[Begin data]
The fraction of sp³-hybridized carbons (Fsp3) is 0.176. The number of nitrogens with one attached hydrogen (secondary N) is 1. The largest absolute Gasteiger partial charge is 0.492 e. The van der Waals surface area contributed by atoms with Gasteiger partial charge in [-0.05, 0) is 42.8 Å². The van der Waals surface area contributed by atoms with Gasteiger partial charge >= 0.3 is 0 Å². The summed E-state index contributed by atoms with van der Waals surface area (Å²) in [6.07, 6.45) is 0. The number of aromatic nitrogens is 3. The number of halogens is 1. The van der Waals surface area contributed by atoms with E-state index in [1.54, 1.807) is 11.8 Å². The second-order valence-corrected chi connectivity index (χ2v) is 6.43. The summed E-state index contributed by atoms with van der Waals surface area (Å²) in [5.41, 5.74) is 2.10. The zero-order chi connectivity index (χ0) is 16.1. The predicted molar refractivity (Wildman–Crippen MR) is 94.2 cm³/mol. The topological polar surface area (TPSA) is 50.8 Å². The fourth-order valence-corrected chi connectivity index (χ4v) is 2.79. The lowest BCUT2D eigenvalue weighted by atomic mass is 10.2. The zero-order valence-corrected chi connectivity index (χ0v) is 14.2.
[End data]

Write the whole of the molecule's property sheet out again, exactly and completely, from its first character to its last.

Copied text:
The fraction of sp³-hybridized carbons (Fsp3) is 0.176. The number of nitrogens with one attached hydrogen (secondary N) is 1. The largest absolute Gasteiger partial charge is 0.492 e. The van der Waals surface area contributed by atoms with Gasteiger partial charge in [-0.05, 0) is 42.8 Å². The van der Waals surface area contributed by atoms with Gasteiger partial charge >= 0.3 is 0 Å². The summed E-state index contributed by atoms with van der Waals surface area (Å²) in [6.07, 6.45) is 0. The number of aromatic nitrogens is 3. The number of halogens is 1. The van der Waals surface area contributed by atoms with E-state index in [1.54, 1.807) is 11.8 Å². The second-order valence-corrected chi connectivity index (χ2v) is 6.43. The summed E-state index contributed by atoms with van der Waals surface area (Å²) in [5.41, 5.74) is 2.10. The zero-order chi connectivity index (χ0) is 16.1. The predicted molar refractivity (Wildman–Crippen MR) is 94.2 cm³/mol. The topological polar surface area (TPSA) is 50.8 Å². The fourth-order valence-corrected chi connectivity index (χ4v) is 2.79. The lowest BCUT2D eigenvalue weighted by atomic mass is 10.2. The zero-order valence-corrected chi connectivity index (χ0v) is 14.2.